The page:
First kidney of ancient Egyptian mummy was found because the man was diseased
Over the years, scientists have found evidence of cancers, heart disease, starvation, ulcers, smallpox, tuberculosis and other infections in ancient remains from all over the world. Now, for the first time ever, researchers using CT scans have detected a diseased kidney in an ancient Egyptian mummy.
A kidney normally would decay long before the 2,800 years that have elapsed since the man named Irtieru was embalmed, but it appears he had a kidney disease called renal tuberculosis that calcified (hardened) the organ.
“Irtieru is a male mummy enclosed in cartonnage, dating to the Third Intermediate Period in the Egyptian collection of the Museu Nacional de Arqueologia in Lisbon,” the researchers wrote in their abstract. “The computed tomography scans of this mummy showed a small dense bean-shaped structure at the left lumbar region. Its anatomical location, morphologic and structural analysis support a diagnosis of end-stage renal tuberculosis. If this diagnosis is correct, this will be the oldest example of kidney tuberculosis, and the first one recorded in an intentionally mummified ancient Egyptian.”
Tuberculosis of another type, that of the lungs, was discovered in a mother and child found in 30 feet of water off the Mediterranean Sea shore of Haifa, Israel, in 2008.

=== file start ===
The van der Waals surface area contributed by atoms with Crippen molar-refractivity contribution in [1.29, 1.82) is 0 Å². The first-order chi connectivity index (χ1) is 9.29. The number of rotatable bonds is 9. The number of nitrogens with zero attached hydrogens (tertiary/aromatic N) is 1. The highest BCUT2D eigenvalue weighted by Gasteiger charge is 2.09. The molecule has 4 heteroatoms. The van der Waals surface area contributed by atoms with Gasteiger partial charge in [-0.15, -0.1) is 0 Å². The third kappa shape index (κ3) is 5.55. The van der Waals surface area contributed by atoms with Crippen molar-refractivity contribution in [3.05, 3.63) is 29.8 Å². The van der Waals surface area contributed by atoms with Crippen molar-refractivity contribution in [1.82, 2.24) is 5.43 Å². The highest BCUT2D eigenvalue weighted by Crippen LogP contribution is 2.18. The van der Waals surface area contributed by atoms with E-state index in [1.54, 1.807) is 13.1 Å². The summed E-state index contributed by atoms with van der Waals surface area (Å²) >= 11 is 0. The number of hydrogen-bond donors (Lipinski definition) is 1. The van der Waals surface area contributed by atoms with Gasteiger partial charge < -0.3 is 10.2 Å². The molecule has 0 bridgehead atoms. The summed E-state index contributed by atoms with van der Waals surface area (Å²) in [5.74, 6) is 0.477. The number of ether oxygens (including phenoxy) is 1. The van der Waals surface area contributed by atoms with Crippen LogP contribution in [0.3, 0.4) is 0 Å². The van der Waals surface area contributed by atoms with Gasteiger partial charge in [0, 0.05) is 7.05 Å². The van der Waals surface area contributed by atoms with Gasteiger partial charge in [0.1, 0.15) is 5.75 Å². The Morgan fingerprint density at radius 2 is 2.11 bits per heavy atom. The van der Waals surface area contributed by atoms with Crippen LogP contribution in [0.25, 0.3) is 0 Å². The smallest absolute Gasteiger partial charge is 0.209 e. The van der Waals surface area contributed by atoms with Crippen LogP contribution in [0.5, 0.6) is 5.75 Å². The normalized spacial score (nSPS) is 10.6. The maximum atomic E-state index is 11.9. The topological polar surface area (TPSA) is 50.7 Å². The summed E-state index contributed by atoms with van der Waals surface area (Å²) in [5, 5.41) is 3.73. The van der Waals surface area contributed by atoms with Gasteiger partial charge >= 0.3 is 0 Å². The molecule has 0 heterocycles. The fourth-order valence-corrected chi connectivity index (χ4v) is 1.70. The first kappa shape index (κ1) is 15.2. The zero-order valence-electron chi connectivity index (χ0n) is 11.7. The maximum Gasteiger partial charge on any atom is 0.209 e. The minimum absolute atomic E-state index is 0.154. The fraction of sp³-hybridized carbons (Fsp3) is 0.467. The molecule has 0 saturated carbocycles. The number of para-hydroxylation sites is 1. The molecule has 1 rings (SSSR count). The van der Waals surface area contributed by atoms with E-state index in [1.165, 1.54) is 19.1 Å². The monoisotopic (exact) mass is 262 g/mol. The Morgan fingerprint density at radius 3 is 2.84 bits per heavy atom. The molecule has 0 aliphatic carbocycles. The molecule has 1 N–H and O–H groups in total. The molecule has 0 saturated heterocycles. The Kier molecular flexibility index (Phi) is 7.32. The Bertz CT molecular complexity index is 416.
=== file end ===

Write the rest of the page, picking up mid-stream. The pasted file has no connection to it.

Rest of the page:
Among other disease discoveries in ancient Egyptian remains, National Geographic reports, are DNA of parasites that cause malaria in tissue from two 3,500-year-old mummies; bone lesions typical of metastatic prostate cancer in a 2,250-year-old mummy; a man of 2,900 years ago who had a painful bone disease called Hand-Schuller-Christian disease; and evidence of gastrointestinal disease from drinking polluted Nile River water in the remains of 200 people in a cemetery near Aswan.
The National Geographic article also states that various researchers have identified smallpox DNA in a Siberian mummy from 300 years ago; stomach-ulcer bacterium DNA in a Mexican mummy from 1350 AD; and a case of a heart defect and lung infection in an infant mummified 6,500 years ago in Peru.
Ancient Origins reported in July 2015 on an analysis of the bones of soldiers of Napoleon Bonaparte’s Grand Army who died in 1812 in Vilnius, Lithuania, while they were returning home. Researchers conducted isotope studies on the bones of the some of these unfortunate victims of Napoleon’s mad attack on Russia. The studies show they had high levels of nitrogen, which is considered an indication of starvation and dehydration. Analysis of oxygen and carbon also showed where they were from, where they lived, and what types of food they ate.
Napoleon's retreat from Moscow, a painting by Adolf Northern (Wikimedia Commons)
In March 2015, Ancient Origins reported on the earliest known case of breast cancer, in a 4,200-year-old skeleton that showed signs of deterioration. The researchers think the woman’s breast cancer metastasized (spread) to her bones.
The find in Qubbet el-Hawa near the southern city of Aswan and a Sudanese find in 2014 indicate cancer was present in the Nile Valley region long ago. The woman excavated in March was an aristocrat from Elephantine, the southernmost town in Egypt.